Rowlf: I know, but we're stuck with it!
- Statler and Waldorf's interaction is always good for a laugh.
Statler: Did you get your hearing aid fixed?
Waldorf: I don't.
- When Waldorf gives Statler the "evil eye"!
- Also, when Statler calls Waldorf "stupid"! (In the Lorreta Lynn episode)
- After a rendition of "Teenager in Love" in Season 1: "I remember being a teenager in love!" "Yeah, but Queen Victoria wouldn't have you."
- Similar to the adorable look of a frustrated Kermit, the "scrunched-in" appearance of Statler after Waldorf smacks or humiliates him is very laugh-worthy.
- Alice Cooper getting berated by Sam the Eagle:
Sam: Let me come right to the point. You, sir, are a demented, sick, degenerate, barbaric.. naughty.. freako!
Sam: ... Freakos one, civilization zero.
Cooper: [makes a "one point for me" mark in the air]
- Kermit suckering Miss Piggy into agreeing to go to dinner with Gonzo in the Mummenschanz episode, ending with Gonzo pressing his nose into her face and sheepishly saying, "Kissy kissy?"
- Followed by Miss Piggy forcing an apology from Kermit while Gonzo is still trying to hug her. "YOU'RE BREATHING ON ME!"
Kermit: Miss Piggy, while I am flattered at this display of affection, allow me to remind you once again that I do not want you.
Gonzo: Oh, good, then can I have her?
(Piggy is standing between Kermit and Gonzo during this time, and she gives them both a karate chop at once, one in each hand.)
Miss Piggy: (to audience) That is known as getting two turkeys with one chop.
- Floyd informs Kermit that Animal has gotten bored with wrestling alligators and has switched to bowling, a move Kermit heartily approves as "much safer."
I don't know, man. Animal bowls overhand
[Cue barrage of flying bowling balls from offscreen.]
- Danny Kaye digging himself deeper after saying he first met Miss Piggy a long, long time ago, and their subsequent musical number, which Piggy aptly says beforehand will be a "battlefield."
- Sam's Critical Research Failure when Rudolph Nureyev guests. He forces everyone to wear formal clothes and decorate the theater, thrilled that the show finally has a guest that meets his standard of "culture" - only to reveal that he thinks Nureyev is an opera singer rather than a ballet dancer. ("Six of one, half a dozen of the other. Culture is culture.") Then when Nureyev arrives wearing street clothes, Sam doesn't recognize him and throws him out, thinking he's a beatnik.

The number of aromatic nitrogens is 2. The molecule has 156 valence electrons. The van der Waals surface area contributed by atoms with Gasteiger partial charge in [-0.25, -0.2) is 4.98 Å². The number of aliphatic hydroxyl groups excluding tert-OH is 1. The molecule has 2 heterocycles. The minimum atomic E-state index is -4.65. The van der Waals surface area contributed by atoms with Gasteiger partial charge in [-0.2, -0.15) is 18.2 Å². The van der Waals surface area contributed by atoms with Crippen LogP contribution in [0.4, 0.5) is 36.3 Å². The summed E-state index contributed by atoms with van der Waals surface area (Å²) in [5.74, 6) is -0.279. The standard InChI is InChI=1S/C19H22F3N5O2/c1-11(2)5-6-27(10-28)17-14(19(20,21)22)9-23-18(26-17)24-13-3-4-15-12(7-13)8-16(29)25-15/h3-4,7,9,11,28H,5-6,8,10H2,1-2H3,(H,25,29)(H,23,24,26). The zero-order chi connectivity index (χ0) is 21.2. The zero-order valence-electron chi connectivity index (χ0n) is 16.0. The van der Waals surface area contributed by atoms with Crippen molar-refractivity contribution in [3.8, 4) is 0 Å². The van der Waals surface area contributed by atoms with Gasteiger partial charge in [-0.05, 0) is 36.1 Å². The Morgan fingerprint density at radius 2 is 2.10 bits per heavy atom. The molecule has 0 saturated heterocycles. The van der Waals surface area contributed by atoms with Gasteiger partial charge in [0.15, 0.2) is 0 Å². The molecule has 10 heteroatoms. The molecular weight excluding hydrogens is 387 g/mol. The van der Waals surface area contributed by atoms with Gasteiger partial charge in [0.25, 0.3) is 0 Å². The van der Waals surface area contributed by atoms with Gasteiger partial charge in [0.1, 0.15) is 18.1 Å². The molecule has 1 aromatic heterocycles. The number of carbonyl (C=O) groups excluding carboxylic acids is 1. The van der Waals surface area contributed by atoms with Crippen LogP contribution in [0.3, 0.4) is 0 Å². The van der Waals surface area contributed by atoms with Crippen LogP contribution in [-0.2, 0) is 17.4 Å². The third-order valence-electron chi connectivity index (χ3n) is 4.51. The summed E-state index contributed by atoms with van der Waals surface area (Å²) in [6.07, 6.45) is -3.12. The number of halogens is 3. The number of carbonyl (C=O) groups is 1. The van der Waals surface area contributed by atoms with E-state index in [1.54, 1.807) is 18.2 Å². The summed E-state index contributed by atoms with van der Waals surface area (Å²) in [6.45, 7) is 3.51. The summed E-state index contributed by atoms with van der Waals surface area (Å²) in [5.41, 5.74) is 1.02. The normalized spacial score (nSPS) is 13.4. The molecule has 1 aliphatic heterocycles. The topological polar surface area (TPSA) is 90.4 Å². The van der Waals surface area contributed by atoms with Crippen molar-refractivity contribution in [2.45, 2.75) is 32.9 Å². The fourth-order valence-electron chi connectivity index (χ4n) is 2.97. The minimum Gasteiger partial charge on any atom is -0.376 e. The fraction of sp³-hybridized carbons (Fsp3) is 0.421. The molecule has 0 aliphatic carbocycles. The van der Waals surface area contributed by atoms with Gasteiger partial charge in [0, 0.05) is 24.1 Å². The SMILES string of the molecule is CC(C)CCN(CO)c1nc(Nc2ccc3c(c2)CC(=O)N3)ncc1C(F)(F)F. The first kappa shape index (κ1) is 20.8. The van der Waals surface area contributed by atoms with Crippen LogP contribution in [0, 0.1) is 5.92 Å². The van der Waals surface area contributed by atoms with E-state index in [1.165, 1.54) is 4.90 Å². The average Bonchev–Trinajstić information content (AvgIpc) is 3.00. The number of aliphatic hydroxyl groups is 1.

- Kermit's frustration when he tries to help Fozzie with a joke ("Good grief, the comedian's a bear!"), and Fozzie keeps giving him the wrong cue.
Kermit: Good grief, the comedian's a bear!
Fozzie: No, he's-a not! He's-a wearing a neck-a-tie!
- Frank Oz has said this was the sketch where he finally "got" Fozzie, and he thinks you can see a big improvement from the earlier episodes.
- Statler and Waldorf get so horrified when they discover they tossed a (fake) knife into Liza Minnelli's chest that they run into the scene frantically and admit that the knife was meant for the Muppet cast. Cue Liza breaking character: "Ah-ha!" The two are amazed at Liza's performance... then after the credits, we see them condemned to their box, in jail suits and metal bars surrounding the balcony.
Statler: How long are we here for?
Waldorf: Twenty years.
Statler: If I'd have known that judge was giving us the box, I'd have asked for the chair!
- Kermit's utter failure to sell any of his hard boiled private eye dialogue in the same episode.
- The original pitch for the show is this. "Sheer unrelenting hyperbole" doesn't even begin to describe it!
Announcer: And God will look down at us, and smile at us, and say "Let them have a 40 (percent) share!"
- Every single second of Marty Feldman as Scheherazade. "It's fantasy. You've got to suspend your disbelief."
- Plus, at the end Marty declares that Cookie Monster (this episode has a guest appearance by Sesame Street characters) is his favorite Muppet, though he doesn't know why. Next thing we see is a close-up of their two faces, with Feldman's famous bulging eyes next to Cookie Monster's. Then a bunch of googly-eyed Muppets come out on stage, and Kermit declares that Marty's had an influence on the whole cast!
- The Statler and Waldorf closer in this one has the Sesame Street Muppets up in the balcony with them. "How should we know the way to Sesame Street? We don't even know the way out of this theater!"
- In one episode, Fozzie needs five dollars from Kermit to pay his joke writer, the legendary Gags Beezly. (Paraphrased)
Kermit: The legendary Gags comes pretty cheap, doesn't he?
Fozzie: I worked out a good deal with him.